A former Division I student-athlete, Mit Winter has spent the past 13 years as an attorney representing clients in the college sports industry. He brings a unique skill set and level of experience to Snodgrass Partners.
Mit has worked on a wide variety of legal matters for college sports clients, ranging from litigating high profile challenges to NCAA bylaws to analyzing realignment and Title IX issues for collegiate conferences. Early on in his legal career, Mit represented the NCAA in In re NCAA I-A Walk-on Football Players Litigation (“In re Walk-ons”) and White v. NCAA while working for the national law firm Bingham McCutchen.
In re Walk-ons was a challenge to the NCAA’s rule limiting FBS football programs to awarding a maximum of 85 football scholarships per year. The case was ultimately dismissed after the NCAA defeated class certification. White v. NCAA was a challenge to the NCAA’s rule which limited the value of an athletic scholarship to tuition and fees, room and board, and books. It settled after years of litigation without any change to the NCAA’s limit on the value of an athletic scholarship. While at Bingham, Mit also represented Stanford University in a number of trademark matters relating to its sports programs.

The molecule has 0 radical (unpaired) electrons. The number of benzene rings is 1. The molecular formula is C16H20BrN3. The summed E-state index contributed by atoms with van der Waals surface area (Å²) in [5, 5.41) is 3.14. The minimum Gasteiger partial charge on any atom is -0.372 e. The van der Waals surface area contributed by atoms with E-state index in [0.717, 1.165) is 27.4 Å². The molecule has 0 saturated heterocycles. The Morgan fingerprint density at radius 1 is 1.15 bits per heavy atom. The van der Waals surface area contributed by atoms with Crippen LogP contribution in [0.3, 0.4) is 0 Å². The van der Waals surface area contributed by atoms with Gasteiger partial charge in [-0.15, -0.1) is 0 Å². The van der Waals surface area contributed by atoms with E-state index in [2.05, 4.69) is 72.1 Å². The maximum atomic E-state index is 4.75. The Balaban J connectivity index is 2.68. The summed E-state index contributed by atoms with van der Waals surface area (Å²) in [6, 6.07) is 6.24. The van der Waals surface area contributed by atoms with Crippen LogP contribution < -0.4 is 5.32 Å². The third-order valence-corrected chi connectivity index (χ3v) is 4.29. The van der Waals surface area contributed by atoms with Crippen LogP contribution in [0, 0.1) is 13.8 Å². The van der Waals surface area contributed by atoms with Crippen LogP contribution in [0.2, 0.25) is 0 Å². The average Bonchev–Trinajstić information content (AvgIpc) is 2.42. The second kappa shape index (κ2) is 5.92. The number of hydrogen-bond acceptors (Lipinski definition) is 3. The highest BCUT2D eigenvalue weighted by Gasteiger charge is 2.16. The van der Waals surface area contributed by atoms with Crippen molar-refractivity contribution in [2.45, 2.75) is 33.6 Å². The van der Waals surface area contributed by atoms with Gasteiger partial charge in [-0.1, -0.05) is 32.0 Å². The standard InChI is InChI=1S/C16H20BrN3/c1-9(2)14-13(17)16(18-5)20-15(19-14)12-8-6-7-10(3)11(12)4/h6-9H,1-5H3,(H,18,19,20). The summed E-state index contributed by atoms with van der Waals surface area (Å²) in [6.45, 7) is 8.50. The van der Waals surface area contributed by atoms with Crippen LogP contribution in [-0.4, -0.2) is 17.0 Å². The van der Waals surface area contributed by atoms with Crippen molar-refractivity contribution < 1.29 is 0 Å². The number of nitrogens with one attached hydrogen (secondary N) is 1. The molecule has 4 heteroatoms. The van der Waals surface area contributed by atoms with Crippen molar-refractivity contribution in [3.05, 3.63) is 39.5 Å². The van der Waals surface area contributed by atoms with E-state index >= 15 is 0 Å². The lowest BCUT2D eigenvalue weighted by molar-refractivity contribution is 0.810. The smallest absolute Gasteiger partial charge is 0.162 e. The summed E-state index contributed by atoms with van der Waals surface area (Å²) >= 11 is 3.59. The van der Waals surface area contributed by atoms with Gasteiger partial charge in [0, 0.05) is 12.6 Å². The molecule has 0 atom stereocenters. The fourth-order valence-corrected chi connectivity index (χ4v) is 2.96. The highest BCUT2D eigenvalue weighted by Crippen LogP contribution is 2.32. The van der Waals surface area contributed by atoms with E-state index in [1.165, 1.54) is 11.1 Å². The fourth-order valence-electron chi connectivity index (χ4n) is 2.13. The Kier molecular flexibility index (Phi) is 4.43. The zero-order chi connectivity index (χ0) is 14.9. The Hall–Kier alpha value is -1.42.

More recently, Mit worked at the Polsinelli law firm from 2011 until January 2019 representing the Big 12 and Conference USA in a wide range of matters. Those matters have included, among others, further challenges to the NCAA’s limit on the value of an athletic scholarship (O’Bannon v. NCAA, Alston v. NCAA, and Jenkins v. NCAA), conference realignment matters, matters relating to conference broadcast agreements, assisting with objections to open records requests, Title IX issues, and concussion matters. As a result of this experience, Mit has dealt with many of the legal challenges that conferences and their member schools are faced with in administering and sponsoring high profile collegiate sports programs. Mit is currently an attorney with the Kansas City law firm Kennyhertz Perry, LLC, where he focuses on collegiate sports and business litigation matters.
Mit graduated from William & Mary in 2001, where he was a four-year basketball letter winner, a Colonial Athletic Association Scholar Athlete, and a recipient of William & Mary President’s Award for Leadership, Sportsmanship, and Citizenship his senior year. In 2005, he graduated from the University of San Francisco School of Law, where he was a member of the USF Law Review. Mit resides in the Kansas City area with his three children who keep him busy with a myriad of activities including coaching their various youth sports teams.
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